On a related subject, see the article, Martin Luther and Childhood Disability in 16th CenturyGermany, in which the author discusses the alleged children (or "changelings") produced by such unions between the devil and humans.

Thursday, October 03, 2013

Boz Tchividjian shocks those who aren't paying attention

Billy Graham's grandson takes to the HuffPo to make the "shocking" claim that sex abuse is worse among evangelicals than among Roman Catholics.

I have a few thoughts about such a claim.

1) Would anyone care about his assertion if he didn't have the grandfather he has? Would HuffPo feature this interview?

2) How is he defining "evangelical"? Does that include Mormons, Jehovah's Witnesses, and groups that basically qualify as cults? What about Church of Christ, who holds the heretical view that water baptism is a pre-requisite for justification?

3) Does he mean sex abuse of children or is he including, say, married pastors committing adultery with other women in his flock?

4) The main reason for "pointing" (as Tchividjian puts it) to Roman Catholics is not that Roman Catholics commit acts of sexual abuse. Who could deny that professing Protestants , or yes, "evangelicals", have done the same?
Rather, the main problem has been that unlike Protestant churches, the Roman Catholic Church claims to be unified under the Pope and Magisterium, to have a holy hierarchy and government, to be the One True Church that Jesus founded, preserved by God all the way from then to today, and that this hierarchy and government has not only ignored but indeed actively protected and hidden men who were known to be gross sexual predators.
Unless and until some grand sex-abuse-concealment conspiracy among numerous different "evangelical" organisations or churches or denominations, what we have chez evangelicalism is an example of bad apples in a large basket, rather than a rotten root. (And no, I'm not denying that the number of apples  is probably quite high.)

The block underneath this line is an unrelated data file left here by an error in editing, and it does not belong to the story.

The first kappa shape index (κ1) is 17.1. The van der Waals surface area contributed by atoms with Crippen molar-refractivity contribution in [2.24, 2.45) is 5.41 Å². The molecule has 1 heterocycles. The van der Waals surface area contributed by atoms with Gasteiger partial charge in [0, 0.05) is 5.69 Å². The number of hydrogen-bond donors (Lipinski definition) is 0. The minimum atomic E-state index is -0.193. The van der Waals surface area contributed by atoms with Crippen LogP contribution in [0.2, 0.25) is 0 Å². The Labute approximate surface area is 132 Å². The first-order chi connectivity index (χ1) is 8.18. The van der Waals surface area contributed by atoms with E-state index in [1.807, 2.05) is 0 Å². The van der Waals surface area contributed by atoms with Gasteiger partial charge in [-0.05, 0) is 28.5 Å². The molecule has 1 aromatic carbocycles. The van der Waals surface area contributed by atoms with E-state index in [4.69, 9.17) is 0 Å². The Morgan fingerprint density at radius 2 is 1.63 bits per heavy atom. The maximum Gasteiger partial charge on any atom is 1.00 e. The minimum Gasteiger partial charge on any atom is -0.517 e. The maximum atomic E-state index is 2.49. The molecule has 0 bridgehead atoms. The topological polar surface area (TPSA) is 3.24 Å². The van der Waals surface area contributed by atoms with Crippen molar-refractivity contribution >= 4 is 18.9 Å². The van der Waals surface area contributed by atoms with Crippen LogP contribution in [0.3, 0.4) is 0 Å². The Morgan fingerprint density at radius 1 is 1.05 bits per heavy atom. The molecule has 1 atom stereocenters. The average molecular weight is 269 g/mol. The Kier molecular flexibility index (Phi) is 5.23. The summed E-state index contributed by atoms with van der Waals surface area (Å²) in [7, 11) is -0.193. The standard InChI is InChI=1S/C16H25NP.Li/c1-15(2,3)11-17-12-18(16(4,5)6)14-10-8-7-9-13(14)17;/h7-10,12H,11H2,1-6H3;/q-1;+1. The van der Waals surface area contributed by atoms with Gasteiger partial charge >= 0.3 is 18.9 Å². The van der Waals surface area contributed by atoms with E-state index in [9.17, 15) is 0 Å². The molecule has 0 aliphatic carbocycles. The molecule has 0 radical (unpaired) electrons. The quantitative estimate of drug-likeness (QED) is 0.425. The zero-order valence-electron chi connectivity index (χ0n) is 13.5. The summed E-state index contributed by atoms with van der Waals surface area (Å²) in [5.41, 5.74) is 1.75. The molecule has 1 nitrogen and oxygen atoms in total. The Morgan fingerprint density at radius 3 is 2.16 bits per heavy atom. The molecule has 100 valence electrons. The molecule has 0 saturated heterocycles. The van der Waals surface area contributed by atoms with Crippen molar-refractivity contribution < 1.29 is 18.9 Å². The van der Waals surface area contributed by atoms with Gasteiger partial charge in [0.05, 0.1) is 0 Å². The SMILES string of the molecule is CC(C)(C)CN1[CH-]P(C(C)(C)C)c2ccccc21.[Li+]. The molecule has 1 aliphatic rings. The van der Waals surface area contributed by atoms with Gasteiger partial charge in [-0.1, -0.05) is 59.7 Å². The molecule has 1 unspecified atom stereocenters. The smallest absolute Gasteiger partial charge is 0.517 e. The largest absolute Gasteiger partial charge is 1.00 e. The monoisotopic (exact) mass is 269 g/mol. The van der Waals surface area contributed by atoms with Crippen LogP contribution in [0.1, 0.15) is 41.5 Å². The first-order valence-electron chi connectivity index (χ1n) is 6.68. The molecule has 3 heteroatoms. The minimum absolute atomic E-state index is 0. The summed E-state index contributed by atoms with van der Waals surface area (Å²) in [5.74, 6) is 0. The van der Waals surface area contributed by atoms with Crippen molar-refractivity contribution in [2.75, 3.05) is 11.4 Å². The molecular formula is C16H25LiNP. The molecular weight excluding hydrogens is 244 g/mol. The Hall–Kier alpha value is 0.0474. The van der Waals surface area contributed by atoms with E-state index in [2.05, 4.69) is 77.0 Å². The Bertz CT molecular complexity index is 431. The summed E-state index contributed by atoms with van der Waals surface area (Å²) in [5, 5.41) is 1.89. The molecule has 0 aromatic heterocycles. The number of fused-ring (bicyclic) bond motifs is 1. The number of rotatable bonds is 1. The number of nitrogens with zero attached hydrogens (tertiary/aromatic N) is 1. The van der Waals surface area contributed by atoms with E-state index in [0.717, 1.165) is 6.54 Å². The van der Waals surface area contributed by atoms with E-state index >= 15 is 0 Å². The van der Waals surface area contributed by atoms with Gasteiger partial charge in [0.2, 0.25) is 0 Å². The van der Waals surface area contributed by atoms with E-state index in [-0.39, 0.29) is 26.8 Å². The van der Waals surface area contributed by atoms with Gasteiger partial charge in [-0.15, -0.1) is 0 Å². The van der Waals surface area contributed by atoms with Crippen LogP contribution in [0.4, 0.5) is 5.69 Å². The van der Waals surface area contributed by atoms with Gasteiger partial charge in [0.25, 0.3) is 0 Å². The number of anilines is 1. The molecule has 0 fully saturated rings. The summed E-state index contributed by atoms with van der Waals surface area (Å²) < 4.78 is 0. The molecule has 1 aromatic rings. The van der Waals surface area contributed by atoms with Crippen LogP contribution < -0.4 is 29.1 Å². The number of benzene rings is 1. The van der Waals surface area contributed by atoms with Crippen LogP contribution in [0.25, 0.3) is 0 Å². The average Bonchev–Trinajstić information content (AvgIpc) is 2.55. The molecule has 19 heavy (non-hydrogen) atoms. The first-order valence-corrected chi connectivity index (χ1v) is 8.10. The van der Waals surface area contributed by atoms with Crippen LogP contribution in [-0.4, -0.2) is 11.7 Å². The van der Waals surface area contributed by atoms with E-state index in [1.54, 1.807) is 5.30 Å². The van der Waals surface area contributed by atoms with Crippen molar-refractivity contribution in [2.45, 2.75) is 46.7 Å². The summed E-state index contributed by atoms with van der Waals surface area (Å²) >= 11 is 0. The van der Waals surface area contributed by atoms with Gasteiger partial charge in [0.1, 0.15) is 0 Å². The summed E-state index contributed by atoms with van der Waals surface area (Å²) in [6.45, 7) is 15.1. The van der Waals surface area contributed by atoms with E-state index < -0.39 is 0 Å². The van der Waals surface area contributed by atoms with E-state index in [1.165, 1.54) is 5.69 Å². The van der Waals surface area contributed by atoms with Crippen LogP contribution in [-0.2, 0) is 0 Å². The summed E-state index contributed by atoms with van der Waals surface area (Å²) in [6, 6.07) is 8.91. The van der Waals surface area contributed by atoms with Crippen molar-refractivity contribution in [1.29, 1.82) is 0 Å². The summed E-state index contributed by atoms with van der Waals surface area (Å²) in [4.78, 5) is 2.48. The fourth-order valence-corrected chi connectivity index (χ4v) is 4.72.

The closest parallel to Rome mentioned in the article is probably the missions agencies, who allegedly systematically move and hide known sexual predators. If this is true, those predators need to be called to repent by their church and prosecuted for their crimes, and if they will not repent, they should be excommunicated by their church while under prosecution. The missions agency should fire them, obviously, instead of hiding them. That's a no-brainer.

And for the record, given my experiences with a very large missions organisation whose name rhymes with Shminternational Gission Toard, it would not surprise me in the slightest to learn that many people within that agency are guilty as Tchividjian contends. The hierarchy of that particular place has a well-earned reputation for hiding and ignoring sin, and sin has a way of getting too big for the leash you try to put on it.

Regardless of what definition he is using of "evangelical" and his misunderstandings of the actual issues at hand with the Roman priest abuse scandal, I applaud Tchividjian's efforts and his shining a light on this dark place. Far too many in the evangelical and Reformed world seem to think that calling sinners and possible false converts to repentance in the hopes of reconciling them to God and to their neighbor(s) is bad and sinful, that it's "talking smack about the Bride of Christ". They could not be more wrong and it would be hard to imagine how it could be more self-serving.

Wednesday, October 02, 2013

Contemporary Lutheran Worship?

I came across a heartbreaking tale from a Lutheran on the CARM boards: "Deeply upset after Sunday Service." One particular section caught my attention:
And then the singing. Many songs were repetitive, vapid, touchy-feels nonsense songs designed to stoke emotions without singing God's word to you. Imagine my shock when I looked down as saw only the first stanza printed in my bulletin:
Na na na na na na
Na na na na na na
Na na na na na na
Na na na na na na
I post this link because I know Lutherans read this blog (even though many of them won't admit it or link to it, kudos to the Lutherans though who fess up), including Lutheran pastors. If you've got any words of wisdom for the author of this post, you should log on to the CARM  Lutheran forum and help out.

Contemporary worship can infuriate some folks. I come across people angered or hurt by the contemporary worship movement all the time (and before my Roman Catholic readers think their churches have the answer, they don't. Roman churches have their fair share of "contemporary services" as well, with the same sort of angry people fed up with them).